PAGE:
Robynne was, unfortunately, not a good liar. She desperately wished she was right now; NightKnight’s inquiry had her in a bit of a bind. Being earnest and resolute all her life left her ill-prepared for her current situation.
Oh, she had been lying constantly for the past few weeks about her background. But that had been a carefully crafted story involving fake documents made by the Seikert twins, planting of evidence by Noriko, database manipulation using Kunapipi’s access as a school counselor, and lots of coaching by Angela, Kara, Vivian, and Mallory. With that much support, Robynne could fake anything. But that wasn’t something she currently had.
Part of her wanted to invent some quick story. But that wasn’t her skill. That was Vivian or Cory. She could almost convince herself she had picked up the skill from hanging out with them, but her Uncle had always said, “There aint no virtue in self-deception.” A piece of her mind wanted to dwell on that thought and focus on her Uncle. She would be confronting him with the truth, finally, very soon. But she had to focus on the problem before her.
No, an elaborate story was not going to benefit her. So Robynne went to a tried-and-true method of deception tested by toddlers around the world: a flat out denial said with a lot of confidence. “I didn’t bring it up because we didn’t see anything.” Simple. Noriko had said most of the work of stealth wasn’t being able to climb up walls or hold yourself in the corner of rooms but rather in keeping things simple and just not being in the room in the first place. Can’t be seen if you aren’t there to begin with.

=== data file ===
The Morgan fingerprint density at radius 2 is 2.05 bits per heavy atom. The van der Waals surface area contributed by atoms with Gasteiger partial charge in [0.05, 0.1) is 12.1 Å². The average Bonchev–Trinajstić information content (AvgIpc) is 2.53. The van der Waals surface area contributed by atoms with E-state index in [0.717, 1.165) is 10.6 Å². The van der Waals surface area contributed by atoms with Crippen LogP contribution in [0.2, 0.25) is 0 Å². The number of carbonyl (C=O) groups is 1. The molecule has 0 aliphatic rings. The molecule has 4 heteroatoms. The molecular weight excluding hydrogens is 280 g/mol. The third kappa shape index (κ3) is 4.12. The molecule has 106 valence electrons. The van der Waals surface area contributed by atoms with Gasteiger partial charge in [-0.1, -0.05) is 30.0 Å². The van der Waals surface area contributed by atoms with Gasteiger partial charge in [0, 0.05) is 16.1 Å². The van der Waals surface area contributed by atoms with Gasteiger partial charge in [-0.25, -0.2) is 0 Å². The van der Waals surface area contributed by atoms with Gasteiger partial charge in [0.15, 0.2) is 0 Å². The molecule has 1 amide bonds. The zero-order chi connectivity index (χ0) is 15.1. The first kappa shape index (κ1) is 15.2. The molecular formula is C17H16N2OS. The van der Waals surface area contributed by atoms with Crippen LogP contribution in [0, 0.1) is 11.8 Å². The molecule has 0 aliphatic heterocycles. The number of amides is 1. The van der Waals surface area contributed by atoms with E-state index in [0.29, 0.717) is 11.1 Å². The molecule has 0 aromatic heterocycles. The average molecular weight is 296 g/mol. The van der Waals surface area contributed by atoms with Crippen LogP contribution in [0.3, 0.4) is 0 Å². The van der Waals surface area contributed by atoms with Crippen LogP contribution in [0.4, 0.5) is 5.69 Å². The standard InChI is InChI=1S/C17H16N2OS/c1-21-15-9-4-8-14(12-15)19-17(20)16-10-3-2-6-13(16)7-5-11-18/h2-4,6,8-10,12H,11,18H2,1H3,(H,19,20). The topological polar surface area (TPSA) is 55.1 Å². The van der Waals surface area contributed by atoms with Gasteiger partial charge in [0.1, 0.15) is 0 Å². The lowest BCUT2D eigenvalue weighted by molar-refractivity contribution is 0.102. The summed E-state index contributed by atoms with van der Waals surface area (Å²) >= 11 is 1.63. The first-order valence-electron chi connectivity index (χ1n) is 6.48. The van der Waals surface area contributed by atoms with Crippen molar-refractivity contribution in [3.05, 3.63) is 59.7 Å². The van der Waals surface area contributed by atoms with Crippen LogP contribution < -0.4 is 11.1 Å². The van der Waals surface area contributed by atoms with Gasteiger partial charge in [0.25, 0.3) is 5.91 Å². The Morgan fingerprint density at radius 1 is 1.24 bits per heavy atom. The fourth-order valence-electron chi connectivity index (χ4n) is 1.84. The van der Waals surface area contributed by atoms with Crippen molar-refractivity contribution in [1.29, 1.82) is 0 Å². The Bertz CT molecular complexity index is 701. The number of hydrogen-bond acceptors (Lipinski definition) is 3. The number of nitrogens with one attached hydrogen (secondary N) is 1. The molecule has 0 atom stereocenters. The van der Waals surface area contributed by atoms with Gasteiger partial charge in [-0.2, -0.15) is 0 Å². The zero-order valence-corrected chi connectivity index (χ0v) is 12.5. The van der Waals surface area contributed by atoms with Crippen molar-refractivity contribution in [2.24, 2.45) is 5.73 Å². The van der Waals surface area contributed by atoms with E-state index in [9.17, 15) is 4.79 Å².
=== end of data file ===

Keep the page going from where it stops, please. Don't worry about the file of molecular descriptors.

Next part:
Unfortunately, Stacy didn’t bite. “You didn’t see anything? Man, like, I heard the news of, like, a monster attack on the radio before I even got back home. How did you miss it?”
Bother. Well, now was time to borrow a tactic from Cory: amused redirection. “On the radio? You actually listen to terrestrial radio when you have the summation of all human musical history in, like, your purse?”
“Summation of all human musical history?” Stacy giggled, “LIke, what are you even saying, girl?”
“Your phone,” NightKnight clarified. “She means your phone. It’s always connected to the internet and therefore you can basically get any song you want.”
Stacy dramatically put her hands on her hips and eyed the two of them suspiciously. “On the same wavelength, I see.” Oh great. Again with the matchmaking. Thankfully, Stacy moved on. “Well, Ms. Moneybags, some of us, like, drive old cars that don’t have the ability to sync up to our phones.” She laughed and stuck her tongue out for emphasis.
Robynne smirked. This was working. She leaned into the cheerleader banter hoping NightKnight would get further distracted. Robynne leaned forward and put her hands on her hips in the same pose as Stacy. “Oh yeah? Well some of us, like, don’t even have cars so you can’t play that Ms. Moneybags junk on me.” She stuck her tongue out too to sell the act and hopefully fully distract NightKnight. She hated playing that card, especially leaning over and acting like some anime character to distract him, but she could not afford him taking a closer look at this. Not with his connections to his fellow ConSpiriters.
NightKnight cleared his throat. “Well, but uh, even if… even if you didn’t see the monster you could be a big help for our research, Waveform. I mean, even just details on what you saw could be good. I mean, if we just cross-reference what you, CannedBurrito, and Quack remember…” He trailed off as he must have seen the look of annoyed disappointment in Robynne’s eyes. She needed to get better at hiding her emotions if she was going to further infiltrate Cammy’s Cheer Cabal.
“NightKnight, I, uh,” Robynne fumbled for the words to say as she tried to ignore the clear twinkle in Stacy’s eyes. Stacy may not be an anime fan like GalleyGirl but it was clear she was into shipping. “I don’t really want to talk about this.”